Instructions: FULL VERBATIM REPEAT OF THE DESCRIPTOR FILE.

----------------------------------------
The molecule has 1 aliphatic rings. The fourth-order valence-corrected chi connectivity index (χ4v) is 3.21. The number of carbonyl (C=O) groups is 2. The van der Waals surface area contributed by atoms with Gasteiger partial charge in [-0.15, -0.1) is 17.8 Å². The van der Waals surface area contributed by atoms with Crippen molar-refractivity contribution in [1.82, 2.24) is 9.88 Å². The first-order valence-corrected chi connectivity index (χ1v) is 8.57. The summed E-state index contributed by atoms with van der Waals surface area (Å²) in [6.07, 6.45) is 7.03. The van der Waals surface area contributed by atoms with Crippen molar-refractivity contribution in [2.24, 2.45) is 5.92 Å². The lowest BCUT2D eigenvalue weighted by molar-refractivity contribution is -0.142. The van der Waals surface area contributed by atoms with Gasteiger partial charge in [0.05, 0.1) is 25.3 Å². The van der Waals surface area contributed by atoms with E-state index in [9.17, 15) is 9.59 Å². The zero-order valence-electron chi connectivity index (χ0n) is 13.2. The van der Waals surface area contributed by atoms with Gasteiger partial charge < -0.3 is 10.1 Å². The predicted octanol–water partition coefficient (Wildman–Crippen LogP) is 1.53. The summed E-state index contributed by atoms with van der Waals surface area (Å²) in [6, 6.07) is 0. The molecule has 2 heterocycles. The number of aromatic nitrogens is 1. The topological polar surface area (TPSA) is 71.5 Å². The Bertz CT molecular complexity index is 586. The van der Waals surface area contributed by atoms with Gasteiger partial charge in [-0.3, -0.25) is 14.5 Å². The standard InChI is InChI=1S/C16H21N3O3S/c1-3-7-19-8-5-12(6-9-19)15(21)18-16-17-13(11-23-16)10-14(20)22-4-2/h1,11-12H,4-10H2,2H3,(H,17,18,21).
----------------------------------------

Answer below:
The molecule has 1 aliphatic rings. The fourth-order valence-corrected chi connectivity index (χ4v) is 3.21. The number of carbonyl (C=O) groups is 2. The van der Waals surface area contributed by atoms with Gasteiger partial charge in [-0.15, -0.1) is 17.8 Å². The van der Waals surface area contributed by atoms with Crippen molar-refractivity contribution in [1.82, 2.24) is 9.88 Å². The first-order valence-corrected chi connectivity index (χ1v) is 8.57. The summed E-state index contributed by atoms with van der Waals surface area (Å²) in [6.07, 6.45) is 7.03. The van der Waals surface area contributed by atoms with Crippen molar-refractivity contribution in [2.24, 2.45) is 5.92 Å². The lowest BCUT2D eigenvalue weighted by molar-refractivity contribution is -0.142. The van der Waals surface area contributed by atoms with Gasteiger partial charge in [0.05, 0.1) is 25.3 Å². The van der Waals surface area contributed by atoms with E-state index in [9.17, 15) is 9.59 Å². The zero-order valence-electron chi connectivity index (χ0n) is 13.2. The van der Waals surface area contributed by atoms with Gasteiger partial charge < -0.3 is 10.1 Å². The predicted octanol–water partition coefficient (Wildman–Crippen LogP) is 1.53. The summed E-state index contributed by atoms with van der Waals surface area (Å²) in [6, 6.07) is 0. The molecule has 2 heterocycles. The number of aromatic nitrogens is 1. The topological polar surface area (TPSA) is 71.5 Å². The Bertz CT molecular complexity index is 586. The van der Waals surface area contributed by atoms with Gasteiger partial charge in [-0.3, -0.25) is 14.5 Å². The standard InChI is InChI=1S/C16H21N3O3S/c1-3-7-19-8-5-12(6-9-19)15(21)18-16-17-13(11-23-16)10-14(20)22-4-2/h1,11-12H,4-10H2,2H3,(H,17,18,21).